What sets apart effective church planters? To find out Dick Grady and Glenn Kendall sent a survey to 100 missionaries chosen as successful by their boards. It was returned by 85 church planters from all geographic areas. From their responses seven strategy principles were developed that successful church planters follow, whether they work in responsive or resistant places.
1. More effective church planters spend more time in prayer.
Regardless of field difficulties, those who prayed more tended to be more effective. the most effective church planters average four hours and 15 minutes more in prayer per week than their less effective colleagues.
2. More effective church planters use more broadly based evangelistic efforts.
The most effective church planters had a greater tendency to use outreach methods that provide a large number of contacts in a given community.
They invest productive time in discipling those who are more interested.
Starting the process, finding spiritually interested people, is best accomplished by some form of community-wide evangelistic campaign, with lots of noise, excitement, and activity, using many people.
They often use a variety of tools, including films, videos, door to door witnessing, surveys, public meetings, book tables, literature distribution, singing groups, drama, media campaigns, parades, special church services, extended prayer meetings and so on.
This principle supports the use of church planting teams.
3. More effective church planters are more flexible in their methods.
Each method has a target audience. Using a variety of methods extends the range of potential successes. The broader pool makes it more likely that people in families, clans, and groups will respond individually and simultaneously to the gospel.
More successful church planters combine flexibility with broad-based efforts. They co-ordinate multiple, broad-based methods. Evangelising in multiple ways simultaneously compounds their effectiveness. Each method appeals to and attracts a different cross-section of the population, building up the effort to find those who are interested.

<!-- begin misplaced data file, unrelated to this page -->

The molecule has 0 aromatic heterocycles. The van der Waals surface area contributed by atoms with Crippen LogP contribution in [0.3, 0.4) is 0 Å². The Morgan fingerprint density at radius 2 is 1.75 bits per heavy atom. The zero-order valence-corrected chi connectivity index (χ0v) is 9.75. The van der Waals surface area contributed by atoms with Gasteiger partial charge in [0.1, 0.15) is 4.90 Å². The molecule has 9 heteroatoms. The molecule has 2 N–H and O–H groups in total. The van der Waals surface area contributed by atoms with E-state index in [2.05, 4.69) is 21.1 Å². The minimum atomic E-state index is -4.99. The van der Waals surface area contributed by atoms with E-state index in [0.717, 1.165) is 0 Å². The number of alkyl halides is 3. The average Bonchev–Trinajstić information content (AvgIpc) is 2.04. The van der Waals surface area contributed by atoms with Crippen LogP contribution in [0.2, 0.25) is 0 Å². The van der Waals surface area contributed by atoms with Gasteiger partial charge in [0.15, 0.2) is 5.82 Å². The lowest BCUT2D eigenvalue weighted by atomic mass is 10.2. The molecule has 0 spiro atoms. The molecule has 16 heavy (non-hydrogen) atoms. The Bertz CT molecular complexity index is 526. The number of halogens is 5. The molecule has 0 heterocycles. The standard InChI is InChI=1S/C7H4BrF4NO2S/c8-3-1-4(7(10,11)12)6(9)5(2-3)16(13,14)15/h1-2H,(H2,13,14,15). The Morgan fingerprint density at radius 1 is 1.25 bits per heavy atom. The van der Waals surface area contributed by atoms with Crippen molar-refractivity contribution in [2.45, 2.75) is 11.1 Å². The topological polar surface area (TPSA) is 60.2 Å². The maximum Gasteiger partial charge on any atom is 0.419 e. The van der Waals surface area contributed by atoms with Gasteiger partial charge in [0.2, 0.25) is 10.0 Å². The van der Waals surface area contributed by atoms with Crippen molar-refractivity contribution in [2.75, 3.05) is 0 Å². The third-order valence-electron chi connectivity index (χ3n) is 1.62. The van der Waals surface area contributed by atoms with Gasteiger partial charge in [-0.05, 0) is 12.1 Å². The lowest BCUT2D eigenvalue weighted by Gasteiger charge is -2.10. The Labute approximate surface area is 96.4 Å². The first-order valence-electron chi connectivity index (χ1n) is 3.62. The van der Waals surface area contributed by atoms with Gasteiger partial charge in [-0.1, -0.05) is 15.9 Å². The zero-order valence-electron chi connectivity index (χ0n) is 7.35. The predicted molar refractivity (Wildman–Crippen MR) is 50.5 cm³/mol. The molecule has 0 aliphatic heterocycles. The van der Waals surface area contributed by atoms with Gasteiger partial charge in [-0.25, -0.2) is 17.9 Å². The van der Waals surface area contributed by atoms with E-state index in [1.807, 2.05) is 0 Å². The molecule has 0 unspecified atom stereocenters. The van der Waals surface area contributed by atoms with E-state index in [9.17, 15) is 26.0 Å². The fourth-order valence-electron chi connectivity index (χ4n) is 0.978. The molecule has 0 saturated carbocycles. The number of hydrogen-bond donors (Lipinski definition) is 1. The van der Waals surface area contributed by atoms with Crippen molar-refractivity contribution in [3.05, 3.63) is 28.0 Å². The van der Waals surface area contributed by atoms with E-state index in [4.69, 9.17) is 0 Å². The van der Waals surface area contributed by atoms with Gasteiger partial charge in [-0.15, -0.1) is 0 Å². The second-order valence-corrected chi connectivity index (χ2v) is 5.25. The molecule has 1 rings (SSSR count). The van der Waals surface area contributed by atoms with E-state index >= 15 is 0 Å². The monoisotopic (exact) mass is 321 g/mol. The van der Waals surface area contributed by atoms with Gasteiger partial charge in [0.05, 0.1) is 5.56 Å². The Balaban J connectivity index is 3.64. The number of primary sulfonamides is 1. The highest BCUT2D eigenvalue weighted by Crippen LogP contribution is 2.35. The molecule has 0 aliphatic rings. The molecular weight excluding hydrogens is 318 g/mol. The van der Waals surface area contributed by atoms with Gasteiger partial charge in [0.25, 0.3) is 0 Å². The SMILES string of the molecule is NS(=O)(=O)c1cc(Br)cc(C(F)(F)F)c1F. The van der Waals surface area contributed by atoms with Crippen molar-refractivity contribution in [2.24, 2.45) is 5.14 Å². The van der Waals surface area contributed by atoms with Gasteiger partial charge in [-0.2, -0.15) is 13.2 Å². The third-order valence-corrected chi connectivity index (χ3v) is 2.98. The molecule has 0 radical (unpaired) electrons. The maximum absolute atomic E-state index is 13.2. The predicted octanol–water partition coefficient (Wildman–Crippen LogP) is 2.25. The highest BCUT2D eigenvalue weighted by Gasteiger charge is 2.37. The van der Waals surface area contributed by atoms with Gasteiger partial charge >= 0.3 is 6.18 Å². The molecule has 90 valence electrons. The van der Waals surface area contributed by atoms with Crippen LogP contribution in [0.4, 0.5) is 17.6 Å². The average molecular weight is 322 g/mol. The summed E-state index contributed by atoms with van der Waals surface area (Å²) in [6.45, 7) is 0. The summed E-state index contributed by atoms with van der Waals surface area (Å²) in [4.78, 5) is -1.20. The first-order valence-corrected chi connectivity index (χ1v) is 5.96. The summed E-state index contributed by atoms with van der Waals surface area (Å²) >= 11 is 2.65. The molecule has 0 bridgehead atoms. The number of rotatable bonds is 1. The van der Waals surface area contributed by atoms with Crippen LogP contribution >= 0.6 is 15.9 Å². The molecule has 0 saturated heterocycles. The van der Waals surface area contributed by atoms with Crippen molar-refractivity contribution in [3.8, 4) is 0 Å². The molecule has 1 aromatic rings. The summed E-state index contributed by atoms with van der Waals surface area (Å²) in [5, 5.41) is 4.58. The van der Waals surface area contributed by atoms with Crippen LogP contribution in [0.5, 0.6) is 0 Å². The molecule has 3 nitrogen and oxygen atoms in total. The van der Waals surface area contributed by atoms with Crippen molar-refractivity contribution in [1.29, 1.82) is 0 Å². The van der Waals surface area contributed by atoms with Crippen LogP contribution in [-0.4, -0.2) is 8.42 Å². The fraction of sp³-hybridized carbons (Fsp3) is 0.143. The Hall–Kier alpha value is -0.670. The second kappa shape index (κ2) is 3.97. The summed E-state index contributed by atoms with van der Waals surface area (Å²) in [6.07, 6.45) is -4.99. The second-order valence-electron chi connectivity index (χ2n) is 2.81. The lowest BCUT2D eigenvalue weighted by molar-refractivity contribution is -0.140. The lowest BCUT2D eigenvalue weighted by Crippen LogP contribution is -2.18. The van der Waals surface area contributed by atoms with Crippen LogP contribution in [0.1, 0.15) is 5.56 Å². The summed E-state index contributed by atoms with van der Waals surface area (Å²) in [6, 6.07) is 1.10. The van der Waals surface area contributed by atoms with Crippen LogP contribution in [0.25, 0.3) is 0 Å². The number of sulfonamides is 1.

4. More effective church planters are more committed to a doctrinal position.
They are very tight in their theology. The specific position itself is not as important as strict adherence to it.
It seems that in establishing new believers it is best not to get into doctrinal controversies, but better to transmit core beliefs.
5. More effective church planters establish greater credibility.
Credibility is established in two ways, by meeting social needs and by building relationships with community leaders.
Social work is not the primary focus of effective church planters, but one of the many activities done by the more effective ones. They do not say, "First we will fill your stomach and then you will be willing to hear our message." Rather, they say, "We will proclaim our message. If you want to have your stomach filled, that is possible too."
Building relationships means getting to know the political, religious, government, military, and other community leaders. After getting to know as many of them as possible, effective church planters develop a few deeper friendships. This reduces suspicions and helps alleviate future problems.
6. More effective church planters have a greater ability to identify then work with people who have a loosely structured religion.
Where the religious structure is fairly loose, church planting tends to be more successful. This finding corresponds to the principle that says church planters ought to work among more open people first. As they respond, church planters can build on multiplied contacts provided by new Christians among more resistant people.
This confirms what Donald McGavan has taught, that "resistance arises primarily from the fear that 'becoming a Christian will separate me from my people.' " (Understanding Church Growth, p. 191).
7. More effective church planters have a greater ability to incorporate new converts into evangelistic outreach even though they had minimal training.
First, new convert evangelism takes advantage of natural bridges for sharing the gospel while the new convert still has the greatest number of non-Christian friends.
Second, as new believers do evangelism, they develop a stronger commitment to the gospel.
Third, as they share their faith, new believers immediately are hit with questions about what they believe. Rather than destroying their faith, this forces them to study and learn more about it. Their quest for maturity is need driven.
Dick Grady & Glenn Kendall, "Seven Keys to Effective Church Planting," in Evangelical Missions Quarterly, No. 28 (1992) pp. 366-373.